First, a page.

Monday, February 6, 2012
On the Manning-Manningham play
By Dan Graziano
INDIANAPOLIS -- Eli Manning admitted he wasn't supposed to try that throw. Rich Cimini has a detailed account of Manning's pinpoint 38-yard sideline throw to Mario Manningham that began the drive that would win Super Bowl XLVI for the New York Giants, and in it the Giants' quarterback is perfectly willing to admit it was a throw he never should have tried:
Just before the snap, the Patriots rotated into a two-deep look, with their two safeties dropping into deep "halves." Manning recognized it. Quarterbacks aren't supposed to throw deep sideline routes against a Cover 2 -- too risky -- but Manning looked to his right and didn't see anyone open.
Victor Cruz and Hakeem Nicks ran corner routes on the strong side, but they were well-covered. Manning did something the great quarterbacks do, using his eyes to freeze the safeties for a nanosecond. That opened the smallest of windows for him to throw to the back side, to throw to Manningham.
"It was Cover 2. Usually, that's not the matchup," Manning said, admitting that what he did went against the Quarterback Handbook.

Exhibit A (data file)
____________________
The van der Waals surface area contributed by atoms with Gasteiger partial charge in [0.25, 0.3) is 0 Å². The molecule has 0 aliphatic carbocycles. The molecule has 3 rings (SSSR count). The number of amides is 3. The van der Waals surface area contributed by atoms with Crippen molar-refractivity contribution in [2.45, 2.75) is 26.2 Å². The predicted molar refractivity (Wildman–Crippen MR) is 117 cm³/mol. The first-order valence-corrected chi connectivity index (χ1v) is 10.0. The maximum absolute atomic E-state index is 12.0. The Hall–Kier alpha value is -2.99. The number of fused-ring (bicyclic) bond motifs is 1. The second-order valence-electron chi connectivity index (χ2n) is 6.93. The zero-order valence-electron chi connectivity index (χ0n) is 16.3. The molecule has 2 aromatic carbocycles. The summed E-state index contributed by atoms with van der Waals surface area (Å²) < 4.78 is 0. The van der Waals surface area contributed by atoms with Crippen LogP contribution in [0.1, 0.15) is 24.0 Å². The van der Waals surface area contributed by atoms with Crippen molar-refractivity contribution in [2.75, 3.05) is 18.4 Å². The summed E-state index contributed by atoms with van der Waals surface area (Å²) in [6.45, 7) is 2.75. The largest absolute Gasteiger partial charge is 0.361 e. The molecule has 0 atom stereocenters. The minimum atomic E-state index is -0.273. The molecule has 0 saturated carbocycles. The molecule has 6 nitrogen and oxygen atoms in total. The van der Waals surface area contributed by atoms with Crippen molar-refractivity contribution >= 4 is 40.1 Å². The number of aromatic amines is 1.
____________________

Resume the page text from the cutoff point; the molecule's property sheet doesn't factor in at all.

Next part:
But doesn't Manning himself go against the handbook? Hasn't that become the beauty of Manning? The gunslinging daredevil aspect of it all. His faith in himself and his receivers is so complete, honed during hours of weekly Friday film sessions -- the ones in which, the receivers say, he does all of the talking and they just listen -- that he brings no fear with him on game day. And that's why there's no quarterback in the league who tries -- and makes -- more dangerous throws than Manning does.
He's vintage Tiger Woods, bending an impossible five-iron around a tree. He's Greg Maddux living on the corners of the plate while dominating the National League with the Atlanta Braves. He's Brett Favre with better endings. Manning knew he wasn't supposed to throw that ball, but he had a pretty good idea he could hit that teeny, tiny spot, and that if he did Manningham could make the catch of his life. And as he was so often during the Giants' season-ending six-game winning streak, he was right.